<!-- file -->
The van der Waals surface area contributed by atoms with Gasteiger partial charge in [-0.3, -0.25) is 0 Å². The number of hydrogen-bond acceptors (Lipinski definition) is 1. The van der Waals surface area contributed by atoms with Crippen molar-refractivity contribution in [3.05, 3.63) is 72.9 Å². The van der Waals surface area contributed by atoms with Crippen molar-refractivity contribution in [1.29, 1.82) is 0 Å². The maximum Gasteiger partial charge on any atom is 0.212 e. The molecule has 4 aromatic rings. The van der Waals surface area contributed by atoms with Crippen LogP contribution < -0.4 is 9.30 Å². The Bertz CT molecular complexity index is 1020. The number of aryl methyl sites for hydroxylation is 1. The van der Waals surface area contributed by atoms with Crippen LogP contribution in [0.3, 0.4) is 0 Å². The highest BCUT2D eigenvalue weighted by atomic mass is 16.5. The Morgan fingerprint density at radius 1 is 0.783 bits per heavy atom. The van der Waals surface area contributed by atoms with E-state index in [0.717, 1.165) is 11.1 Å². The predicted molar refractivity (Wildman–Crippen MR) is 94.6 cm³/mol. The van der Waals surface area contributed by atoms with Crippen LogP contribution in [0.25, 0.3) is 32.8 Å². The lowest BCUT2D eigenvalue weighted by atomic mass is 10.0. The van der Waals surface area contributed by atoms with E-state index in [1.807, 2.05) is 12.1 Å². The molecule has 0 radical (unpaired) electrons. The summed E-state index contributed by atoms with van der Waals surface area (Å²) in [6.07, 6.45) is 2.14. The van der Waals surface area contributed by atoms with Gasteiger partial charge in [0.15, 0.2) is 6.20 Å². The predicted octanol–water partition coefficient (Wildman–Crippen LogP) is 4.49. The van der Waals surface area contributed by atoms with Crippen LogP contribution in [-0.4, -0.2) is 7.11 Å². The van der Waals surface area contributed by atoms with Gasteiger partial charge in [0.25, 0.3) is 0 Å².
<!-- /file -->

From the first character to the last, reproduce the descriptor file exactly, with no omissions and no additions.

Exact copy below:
The van der Waals surface area contributed by atoms with Gasteiger partial charge in [-0.3, -0.25) is 0 Å². The number of hydrogen-bond acceptors (Lipinski definition) is 1. The van der Waals surface area contributed by atoms with Crippen molar-refractivity contribution in [3.05, 3.63) is 72.9 Å². The van der Waals surface area contributed by atoms with Crippen molar-refractivity contribution in [1.29, 1.82) is 0 Å². The maximum Gasteiger partial charge on any atom is 0.212 e. The molecule has 4 aromatic rings. The van der Waals surface area contributed by atoms with Crippen LogP contribution < -0.4 is 9.30 Å². The Bertz CT molecular complexity index is 1020. The number of aryl methyl sites for hydroxylation is 1. The van der Waals surface area contributed by atoms with Crippen LogP contribution in [0.3, 0.4) is 0 Å². The highest BCUT2D eigenvalue weighted by atomic mass is 16.5. The Morgan fingerprint density at radius 1 is 0.783 bits per heavy atom. The van der Waals surface area contributed by atoms with E-state index in [0.717, 1.165) is 11.1 Å². The predicted molar refractivity (Wildman–Crippen MR) is 94.6 cm³/mol. The van der Waals surface area contributed by atoms with Crippen LogP contribution in [0.25, 0.3) is 32.8 Å². The lowest BCUT2D eigenvalue weighted by atomic mass is 10.0. The van der Waals surface area contributed by atoms with E-state index in [1.807, 2.05) is 12.1 Å². The molecule has 0 radical (unpaired) electrons. The summed E-state index contributed by atoms with van der Waals surface area (Å²) in [6.07, 6.45) is 2.14. The van der Waals surface area contributed by atoms with Gasteiger partial charge in [0.15, 0.2) is 6.20 Å². The predicted octanol–water partition coefficient (Wildman–Crippen LogP) is 4.49. The van der Waals surface area contributed by atoms with Crippen LogP contribution in [-0.4, -0.2) is 7.11 Å². The van der Waals surface area contributed by atoms with Gasteiger partial charge in [0.25, 0.3) is 0 Å².